Give it up, I say, to the Turnbull government that wants to pour even more taxpayer funds into regulated childcare the fee subsidies of which are overwhelmingly snaffled by the middle and upper middle classes. This must be a try-on.
(Don’t rely on the pathetic PC report for justification, by the way – the supply response was trivial, so forget the participation rationale.)
And all those examples of the low income earners, the single mothers – give me a break. Just take a look at their participation – even with the massive subsidies, low income earners can’t afford formal childcare.
And even if they were keen to use childcare and get a job, the EMTRs are so high, that they make taking this route crazy in a financial sense. (Greater than 90 per cent.) Apart from trying to shift up the subsidies for low income earners, the government has changed nothing else that would deal with these poverty traps.
Also take a look at this pathetic effort by Birmingham talking about parents hitting the $7500 cap. Who are these people? They are spending more than $15000 per child per year on formal childcare, for which they receive $7500 back.
Do he really expect us to believe that these parents earn less than $50,000 per year? Pull the other one.
The childcare package of the government is just a sop to the middle classes who are pissed off that they are not getting more from the taxpayer. Frankly, I think it is good that more people are passing the cap because this might put pressure on the childcare centres to think about their fees.
The last thing the government should be doing is remove the cap for those families earning less than $185,700 per year or shifting it to $10,000 per year for those on higher incomes. And paying the fee subsidies directly to the providers is just a highway to rorting.
The government should say that we have just maxed out the amount that the taxpayer will shell out for subsidising childcare fees (dismiss that stuff about the benefits for children from disadvantaged backgrounds, they don’t attend) and tell the sector that if it wants to reallocate that amount, put up some suggestions. We simply cannot afford to increase the outlays in this area.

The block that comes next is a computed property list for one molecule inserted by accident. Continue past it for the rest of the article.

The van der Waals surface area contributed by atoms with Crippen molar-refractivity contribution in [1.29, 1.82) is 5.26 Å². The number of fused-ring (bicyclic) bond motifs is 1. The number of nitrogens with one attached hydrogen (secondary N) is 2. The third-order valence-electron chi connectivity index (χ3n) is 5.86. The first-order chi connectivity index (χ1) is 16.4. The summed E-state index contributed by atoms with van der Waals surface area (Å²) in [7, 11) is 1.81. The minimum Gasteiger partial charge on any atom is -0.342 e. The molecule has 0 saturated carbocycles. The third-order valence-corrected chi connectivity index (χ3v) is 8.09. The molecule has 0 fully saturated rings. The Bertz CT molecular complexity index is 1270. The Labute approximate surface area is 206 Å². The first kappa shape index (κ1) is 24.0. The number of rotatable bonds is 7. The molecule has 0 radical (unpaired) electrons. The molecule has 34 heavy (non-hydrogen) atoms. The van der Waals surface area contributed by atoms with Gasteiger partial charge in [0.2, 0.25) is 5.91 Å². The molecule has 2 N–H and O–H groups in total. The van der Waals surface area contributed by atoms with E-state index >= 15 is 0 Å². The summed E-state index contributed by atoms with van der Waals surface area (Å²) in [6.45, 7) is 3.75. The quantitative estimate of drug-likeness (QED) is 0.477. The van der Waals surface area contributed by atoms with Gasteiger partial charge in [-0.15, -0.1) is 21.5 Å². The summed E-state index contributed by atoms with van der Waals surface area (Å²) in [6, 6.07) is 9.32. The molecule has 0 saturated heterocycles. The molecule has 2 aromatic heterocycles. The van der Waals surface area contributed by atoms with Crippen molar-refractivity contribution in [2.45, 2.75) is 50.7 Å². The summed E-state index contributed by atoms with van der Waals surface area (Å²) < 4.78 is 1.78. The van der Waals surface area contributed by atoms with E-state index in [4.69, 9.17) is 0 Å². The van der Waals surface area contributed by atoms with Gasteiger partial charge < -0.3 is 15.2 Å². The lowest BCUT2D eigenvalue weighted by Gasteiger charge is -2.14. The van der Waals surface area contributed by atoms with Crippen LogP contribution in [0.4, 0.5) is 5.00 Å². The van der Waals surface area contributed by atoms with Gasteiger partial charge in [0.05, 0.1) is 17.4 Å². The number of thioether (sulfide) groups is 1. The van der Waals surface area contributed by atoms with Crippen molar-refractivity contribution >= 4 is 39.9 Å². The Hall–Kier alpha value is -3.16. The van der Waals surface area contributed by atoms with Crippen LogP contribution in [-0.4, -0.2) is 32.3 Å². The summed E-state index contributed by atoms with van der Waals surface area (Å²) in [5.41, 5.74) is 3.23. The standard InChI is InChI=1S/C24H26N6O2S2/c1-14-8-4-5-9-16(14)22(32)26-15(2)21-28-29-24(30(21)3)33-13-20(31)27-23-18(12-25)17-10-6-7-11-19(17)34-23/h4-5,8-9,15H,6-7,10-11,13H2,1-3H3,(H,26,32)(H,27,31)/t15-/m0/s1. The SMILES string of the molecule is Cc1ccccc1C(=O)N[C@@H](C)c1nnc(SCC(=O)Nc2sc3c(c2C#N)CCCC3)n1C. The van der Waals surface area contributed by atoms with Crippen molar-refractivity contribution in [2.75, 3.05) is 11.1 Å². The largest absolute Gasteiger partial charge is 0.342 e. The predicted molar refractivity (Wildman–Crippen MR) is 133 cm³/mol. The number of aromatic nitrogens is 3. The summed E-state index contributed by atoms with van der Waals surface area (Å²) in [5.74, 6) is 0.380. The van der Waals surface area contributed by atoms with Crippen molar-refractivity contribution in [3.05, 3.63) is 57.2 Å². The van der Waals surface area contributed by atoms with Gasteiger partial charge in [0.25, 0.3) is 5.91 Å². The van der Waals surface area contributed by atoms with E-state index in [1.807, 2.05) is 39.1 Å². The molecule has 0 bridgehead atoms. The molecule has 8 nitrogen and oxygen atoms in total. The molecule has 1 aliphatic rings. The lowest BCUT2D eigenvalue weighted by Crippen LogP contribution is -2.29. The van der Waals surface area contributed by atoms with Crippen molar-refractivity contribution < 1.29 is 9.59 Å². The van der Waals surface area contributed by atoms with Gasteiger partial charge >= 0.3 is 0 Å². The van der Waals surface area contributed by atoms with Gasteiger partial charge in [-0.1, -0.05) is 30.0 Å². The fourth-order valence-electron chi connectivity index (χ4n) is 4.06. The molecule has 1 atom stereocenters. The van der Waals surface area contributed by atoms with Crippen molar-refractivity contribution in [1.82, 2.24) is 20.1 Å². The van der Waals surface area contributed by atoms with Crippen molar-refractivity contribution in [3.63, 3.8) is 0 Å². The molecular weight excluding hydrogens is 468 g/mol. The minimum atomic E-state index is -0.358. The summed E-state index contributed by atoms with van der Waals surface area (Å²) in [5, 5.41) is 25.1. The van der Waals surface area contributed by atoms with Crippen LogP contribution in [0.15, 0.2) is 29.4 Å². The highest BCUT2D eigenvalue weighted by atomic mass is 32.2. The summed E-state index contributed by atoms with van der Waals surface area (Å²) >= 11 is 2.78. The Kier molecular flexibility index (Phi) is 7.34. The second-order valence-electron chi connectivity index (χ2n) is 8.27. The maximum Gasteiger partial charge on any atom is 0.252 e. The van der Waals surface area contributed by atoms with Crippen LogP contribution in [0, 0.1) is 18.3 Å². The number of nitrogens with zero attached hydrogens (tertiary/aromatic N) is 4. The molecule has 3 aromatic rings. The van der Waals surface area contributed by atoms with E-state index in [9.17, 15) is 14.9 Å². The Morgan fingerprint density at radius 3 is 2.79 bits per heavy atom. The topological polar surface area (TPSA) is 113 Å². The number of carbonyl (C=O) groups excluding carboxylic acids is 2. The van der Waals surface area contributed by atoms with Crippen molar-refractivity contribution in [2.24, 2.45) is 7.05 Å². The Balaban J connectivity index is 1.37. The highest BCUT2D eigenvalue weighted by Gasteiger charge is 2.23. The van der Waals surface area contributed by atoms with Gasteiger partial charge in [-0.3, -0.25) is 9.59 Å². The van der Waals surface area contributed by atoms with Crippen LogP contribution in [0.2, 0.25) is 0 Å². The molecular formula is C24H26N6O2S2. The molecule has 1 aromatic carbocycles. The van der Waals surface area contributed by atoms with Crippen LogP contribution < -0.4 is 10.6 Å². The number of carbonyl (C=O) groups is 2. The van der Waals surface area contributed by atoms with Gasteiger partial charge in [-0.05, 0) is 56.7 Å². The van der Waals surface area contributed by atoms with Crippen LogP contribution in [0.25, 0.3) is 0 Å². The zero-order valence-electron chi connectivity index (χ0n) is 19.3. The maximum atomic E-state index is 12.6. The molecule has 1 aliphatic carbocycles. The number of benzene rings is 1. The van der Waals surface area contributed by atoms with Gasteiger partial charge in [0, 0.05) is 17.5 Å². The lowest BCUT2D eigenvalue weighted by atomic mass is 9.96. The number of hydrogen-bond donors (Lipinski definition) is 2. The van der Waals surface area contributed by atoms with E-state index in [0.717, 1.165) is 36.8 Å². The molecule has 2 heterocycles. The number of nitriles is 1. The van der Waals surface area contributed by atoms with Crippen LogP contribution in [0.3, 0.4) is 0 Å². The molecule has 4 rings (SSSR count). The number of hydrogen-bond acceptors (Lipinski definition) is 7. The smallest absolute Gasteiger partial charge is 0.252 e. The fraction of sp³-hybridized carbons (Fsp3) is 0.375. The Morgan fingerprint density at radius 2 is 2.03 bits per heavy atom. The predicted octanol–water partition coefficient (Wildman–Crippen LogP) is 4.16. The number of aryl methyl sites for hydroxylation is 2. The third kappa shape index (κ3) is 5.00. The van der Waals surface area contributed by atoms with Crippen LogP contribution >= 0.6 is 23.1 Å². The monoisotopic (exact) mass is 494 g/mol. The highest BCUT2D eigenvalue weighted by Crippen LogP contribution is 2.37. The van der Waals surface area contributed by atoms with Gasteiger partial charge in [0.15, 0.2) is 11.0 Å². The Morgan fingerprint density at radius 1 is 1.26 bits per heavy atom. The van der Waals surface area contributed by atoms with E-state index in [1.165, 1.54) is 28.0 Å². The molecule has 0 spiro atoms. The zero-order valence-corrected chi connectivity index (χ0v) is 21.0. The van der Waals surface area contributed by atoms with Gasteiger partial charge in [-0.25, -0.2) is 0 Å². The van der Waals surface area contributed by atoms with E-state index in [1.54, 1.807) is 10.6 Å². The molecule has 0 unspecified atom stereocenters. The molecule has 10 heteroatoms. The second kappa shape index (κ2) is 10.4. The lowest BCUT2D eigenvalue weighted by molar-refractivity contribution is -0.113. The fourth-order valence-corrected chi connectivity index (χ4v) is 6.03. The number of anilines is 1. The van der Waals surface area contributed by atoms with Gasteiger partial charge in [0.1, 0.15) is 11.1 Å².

In due course, we should shift to a tax rebate/deduction mix – that would sort out the compliance costs of the activity test – and do away with most of the regulations. Sorted.
New data shows that thousands of families have hit the child care assistance cap just weeks into the new year, forcing up their out of pocket child care costs.
Minister for Education and Training Simon Birmingham said just two weeks into the new year, more than 3,600 families had hit the $7,500 rebate cap for access to early childhood education and care services.
Minister Birmingham said it was vital for Australian families that Labor and the crossbench support the measures needed to pay for the Turnbull Government’s plan to take a passive welfare payment and instead empower families to choose a greater level of workforce participation without being constrained by child care costs.
“We won’t give up on delivering more support for hardworking families to pay their childcare bills and to provide more support to parents who don’t currently receive Paid Parental Leave but the reality remains that in times of budget deficits any additional expenditure must be paid for.”